My first job was working for the State of Oklahoma's Government Information Service. I got asked a number of interesting questions. One, in particular, sticks in my mind today. I will do my best to recreate the conversation as faithfully as I can:
Caller: Do you know that the Confederate flag is flying over the State Capitol?
Me: Yes, Ma'am, (reaching for a brochure I have on my desk) it's part of the Fourteen Flags Plaza.*
Caller: I don't think that's right...
Me: Ma'am, the plaza's there to show the fourteen flags which flew over Oklahoma prior to statehood. The Confederate flag is just one of them...
Caller: Do you think that's right?
Me: Ma'am, I can't give my opinion...
Caller: But, do you think that's right?
Me: If you're asking me if I approved of slavery, my answer is no. If you're asking me if I believe we should display our history, I'd want to remind you about some of the other nations whose flags are flying in the plaza. The Cherokees, for example, had slaves. The Spanish had the Inquisition. The French royalty treated their peasants so badly....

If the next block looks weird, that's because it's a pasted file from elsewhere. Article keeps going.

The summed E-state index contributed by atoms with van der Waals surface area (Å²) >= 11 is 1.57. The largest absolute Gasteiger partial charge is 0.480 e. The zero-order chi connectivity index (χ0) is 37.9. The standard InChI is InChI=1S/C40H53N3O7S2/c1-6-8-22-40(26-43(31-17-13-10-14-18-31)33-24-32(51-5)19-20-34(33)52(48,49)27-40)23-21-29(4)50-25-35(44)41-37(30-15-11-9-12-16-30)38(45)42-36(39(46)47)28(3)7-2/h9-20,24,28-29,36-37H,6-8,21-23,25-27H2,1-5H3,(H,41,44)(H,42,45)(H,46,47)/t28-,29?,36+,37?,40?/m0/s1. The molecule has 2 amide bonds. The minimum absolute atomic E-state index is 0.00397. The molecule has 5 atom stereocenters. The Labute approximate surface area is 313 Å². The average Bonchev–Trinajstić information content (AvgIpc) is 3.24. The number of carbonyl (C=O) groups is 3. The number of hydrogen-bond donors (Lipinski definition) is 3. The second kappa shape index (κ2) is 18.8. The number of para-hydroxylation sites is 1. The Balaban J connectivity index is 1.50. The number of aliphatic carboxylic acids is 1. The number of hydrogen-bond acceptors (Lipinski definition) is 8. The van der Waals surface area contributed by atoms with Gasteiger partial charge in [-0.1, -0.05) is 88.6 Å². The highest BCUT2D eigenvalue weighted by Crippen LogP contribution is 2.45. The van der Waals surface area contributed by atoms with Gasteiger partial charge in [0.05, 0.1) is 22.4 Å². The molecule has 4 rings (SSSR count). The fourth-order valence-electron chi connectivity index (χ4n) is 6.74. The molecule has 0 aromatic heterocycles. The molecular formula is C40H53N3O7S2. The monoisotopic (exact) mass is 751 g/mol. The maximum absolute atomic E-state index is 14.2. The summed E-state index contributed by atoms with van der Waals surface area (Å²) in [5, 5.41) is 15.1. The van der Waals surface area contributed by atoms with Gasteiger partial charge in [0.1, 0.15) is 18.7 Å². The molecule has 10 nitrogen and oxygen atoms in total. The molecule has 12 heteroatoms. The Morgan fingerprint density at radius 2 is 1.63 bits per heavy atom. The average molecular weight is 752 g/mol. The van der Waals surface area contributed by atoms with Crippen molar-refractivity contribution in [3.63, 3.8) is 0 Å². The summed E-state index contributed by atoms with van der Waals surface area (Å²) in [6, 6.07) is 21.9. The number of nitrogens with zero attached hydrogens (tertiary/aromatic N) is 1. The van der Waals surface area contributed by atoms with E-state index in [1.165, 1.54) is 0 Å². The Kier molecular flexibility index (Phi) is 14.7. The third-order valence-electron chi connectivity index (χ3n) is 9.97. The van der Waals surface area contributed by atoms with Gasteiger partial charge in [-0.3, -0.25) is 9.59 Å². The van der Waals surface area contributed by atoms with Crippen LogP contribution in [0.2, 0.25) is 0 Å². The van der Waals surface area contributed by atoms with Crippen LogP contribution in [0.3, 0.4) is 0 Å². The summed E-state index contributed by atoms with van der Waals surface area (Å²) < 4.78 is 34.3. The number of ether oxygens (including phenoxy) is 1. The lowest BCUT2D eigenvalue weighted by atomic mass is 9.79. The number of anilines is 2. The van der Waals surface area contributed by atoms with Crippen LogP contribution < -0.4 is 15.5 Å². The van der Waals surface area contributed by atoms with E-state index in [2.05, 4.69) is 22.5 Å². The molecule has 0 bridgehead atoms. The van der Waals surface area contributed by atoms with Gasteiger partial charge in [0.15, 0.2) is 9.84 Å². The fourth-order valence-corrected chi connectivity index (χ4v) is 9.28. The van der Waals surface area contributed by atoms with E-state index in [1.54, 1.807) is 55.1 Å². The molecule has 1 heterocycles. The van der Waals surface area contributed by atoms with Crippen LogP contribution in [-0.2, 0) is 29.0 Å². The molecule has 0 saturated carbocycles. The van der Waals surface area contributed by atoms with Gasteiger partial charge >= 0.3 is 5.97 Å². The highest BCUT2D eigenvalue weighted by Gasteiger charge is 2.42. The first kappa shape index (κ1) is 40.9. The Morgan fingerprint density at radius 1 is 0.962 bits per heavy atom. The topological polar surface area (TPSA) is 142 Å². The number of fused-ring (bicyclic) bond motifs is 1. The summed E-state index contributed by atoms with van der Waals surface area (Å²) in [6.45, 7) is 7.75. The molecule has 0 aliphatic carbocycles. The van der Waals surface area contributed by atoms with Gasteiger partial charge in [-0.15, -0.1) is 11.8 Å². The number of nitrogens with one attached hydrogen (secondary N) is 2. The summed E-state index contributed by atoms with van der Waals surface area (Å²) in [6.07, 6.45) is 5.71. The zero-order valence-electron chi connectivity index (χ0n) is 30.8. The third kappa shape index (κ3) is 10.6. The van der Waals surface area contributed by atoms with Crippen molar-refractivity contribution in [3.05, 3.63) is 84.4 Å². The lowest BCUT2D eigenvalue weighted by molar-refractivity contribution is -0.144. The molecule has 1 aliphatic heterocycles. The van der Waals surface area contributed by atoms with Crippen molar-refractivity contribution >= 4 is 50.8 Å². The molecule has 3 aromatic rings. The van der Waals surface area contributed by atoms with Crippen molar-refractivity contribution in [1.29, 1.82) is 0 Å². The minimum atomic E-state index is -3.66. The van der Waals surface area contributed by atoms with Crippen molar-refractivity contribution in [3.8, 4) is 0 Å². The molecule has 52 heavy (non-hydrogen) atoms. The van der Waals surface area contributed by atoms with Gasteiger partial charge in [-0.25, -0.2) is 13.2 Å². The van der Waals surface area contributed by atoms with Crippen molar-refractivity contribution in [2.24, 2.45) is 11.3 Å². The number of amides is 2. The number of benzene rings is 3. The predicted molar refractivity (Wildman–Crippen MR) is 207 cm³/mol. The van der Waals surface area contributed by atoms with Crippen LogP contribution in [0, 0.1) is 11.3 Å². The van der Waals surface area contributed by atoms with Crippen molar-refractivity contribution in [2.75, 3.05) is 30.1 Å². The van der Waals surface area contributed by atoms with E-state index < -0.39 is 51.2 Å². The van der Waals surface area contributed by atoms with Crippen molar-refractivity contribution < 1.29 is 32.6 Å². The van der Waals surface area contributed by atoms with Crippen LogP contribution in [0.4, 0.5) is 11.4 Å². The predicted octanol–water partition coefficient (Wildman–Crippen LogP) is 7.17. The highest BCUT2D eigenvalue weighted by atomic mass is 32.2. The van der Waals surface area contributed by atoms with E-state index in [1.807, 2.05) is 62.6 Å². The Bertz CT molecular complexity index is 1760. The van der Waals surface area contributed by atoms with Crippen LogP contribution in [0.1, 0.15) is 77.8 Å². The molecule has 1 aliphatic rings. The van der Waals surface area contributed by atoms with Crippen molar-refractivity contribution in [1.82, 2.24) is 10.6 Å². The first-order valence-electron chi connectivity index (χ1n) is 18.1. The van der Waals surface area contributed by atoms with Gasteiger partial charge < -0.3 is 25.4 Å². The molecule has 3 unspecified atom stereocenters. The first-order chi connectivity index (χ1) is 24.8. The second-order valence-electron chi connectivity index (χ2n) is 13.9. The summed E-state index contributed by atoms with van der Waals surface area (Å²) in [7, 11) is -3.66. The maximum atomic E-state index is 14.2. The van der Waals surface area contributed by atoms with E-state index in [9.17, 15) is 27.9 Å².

Caller: I think they should remove the Confederate flag.
Me: Ma'am, if you believe that, you should talk to your State Representative and Senator. The state's certainly spending money to keep them up and you could make suggestions for that money's alternate use....
I've never been one to shirk the unpleasant aspects of history. I liked to think we'd come a long way. After Wednesday's shooting of nine Black congregants during a Bible study, I'm not so sure we have.
No, I emphatically do not believe this was an attack on Christianity. The shooter's words before he started killing people were: “I have to do it. You’re raping our women and taking over the country. You have to go.”
The Confederate flag, which the attacker firmly embraced, is not just a reminder of our dark and ugly past to some. In the attacker's eyes, it's a rally to race war.
And it's time to take every one of them down.
"Like the Nazi flag, the Confederate battle flag has come to symbolize to
large portions of the public extremely destructive attempts to promote
racism. And in both cases, extremists use them as the potent symbols of
racism they are in order to rally like minded extremists. As such, it
does not deserve to be flown over any public building in these United
States." David Kinne
Please note the Fourteen Flags display was removed from the Oklahoma Capitol grounds in 1988. The Oklahoma State Fairgrounds still has the Fourteen Flags Plaza, which shows the fourteen flags:
Rebecca McFarland Kyle, June 2015